I am so at home in Dublin, more than any other city, that I feel it has always been familiar to me. It took me years to see through its soft charm to its bitter prickly kernel - which I quite like too.

Home Uncategorized The Border Campaign

The Border Campaign

Enda O’Doherty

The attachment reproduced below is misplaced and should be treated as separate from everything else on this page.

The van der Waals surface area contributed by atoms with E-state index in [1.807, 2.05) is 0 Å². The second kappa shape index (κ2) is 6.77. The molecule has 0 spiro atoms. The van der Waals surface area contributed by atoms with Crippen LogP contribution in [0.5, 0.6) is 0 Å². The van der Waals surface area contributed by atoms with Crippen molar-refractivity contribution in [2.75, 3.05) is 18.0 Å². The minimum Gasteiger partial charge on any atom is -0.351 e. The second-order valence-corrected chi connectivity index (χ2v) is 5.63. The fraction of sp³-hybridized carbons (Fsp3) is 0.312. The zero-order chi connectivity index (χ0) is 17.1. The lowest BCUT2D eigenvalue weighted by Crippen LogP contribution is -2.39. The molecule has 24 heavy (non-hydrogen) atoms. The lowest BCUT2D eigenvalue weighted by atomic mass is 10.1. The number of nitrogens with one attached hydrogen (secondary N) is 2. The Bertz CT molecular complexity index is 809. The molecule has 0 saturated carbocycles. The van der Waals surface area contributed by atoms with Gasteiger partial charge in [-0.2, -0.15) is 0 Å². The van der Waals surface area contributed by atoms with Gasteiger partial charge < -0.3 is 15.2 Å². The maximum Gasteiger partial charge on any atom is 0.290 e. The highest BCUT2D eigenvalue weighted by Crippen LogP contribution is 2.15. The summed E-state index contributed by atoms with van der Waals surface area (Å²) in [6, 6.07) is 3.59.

The White War: Life and Death on the Italian Front 1915-1919, by Mark Thompson, Faber and Faber, 454 pp, £25, ISBN: 978-0571223336 It can occasionally happen that a journalist, in the course of his professional duties, may be required to utter a small untruth, or acquiesce in one already broadcast. It was in such a mildly compromising situation that I found myself, on a sunny spring day half a dozen years ago, sitting down to lunch in the home of the Slovenian winegrower Marjan Simčič as a member of what had been introduced to him as a party of Irish wine experts. Keen to have the conversation turn away, if only momentarily, from questions of acidity, structure and tannic grip, I seized my opportunity when our host mentioned that the wine we were drinking came from the vineyard that could be seen abutting the end of his garden and that therefore, in one sense, it was not a Slovenian wine at all – since at the end of the garden was Italy. Ah, we had not realised the border was so close, or indeed that its presence could be so little of an obstacle to running a business. Oh no, the border was not a problem, Mr Simčič replied, and really never had been. Local people took little account of borders and their absurdities. Indeed, he told us, there were some old folk still alive thereabouts who could boast that they had been born in Austria, gone to school in Italy, married in Yugoslavia, and would soon no doubt be buried in Slovenia – and all without leaving the parish. In 2004, a year after my visit to the vineyards of Goriśka Brda, Slovenia was one of eight formerly “eastern European” nations to join the EU. On May 1st, accession day, journalists from the European press, on the lookout for a good angle and an “iconic” image, descended on the twin cities of Gorizia/Nova Gorica to take photographs of people queueing at a rather modest fence which was presumably to be represented to readers as a kind of miniature Berlin Wall. The locals, who had been accustomed to passing at will through a nearby crossing point for many years, were highly amused. Slovenes had long been able to go shopping for consumer goods in Italy or Austria, while Italians crossed the border for cheap petrol or dentistry or to throw…



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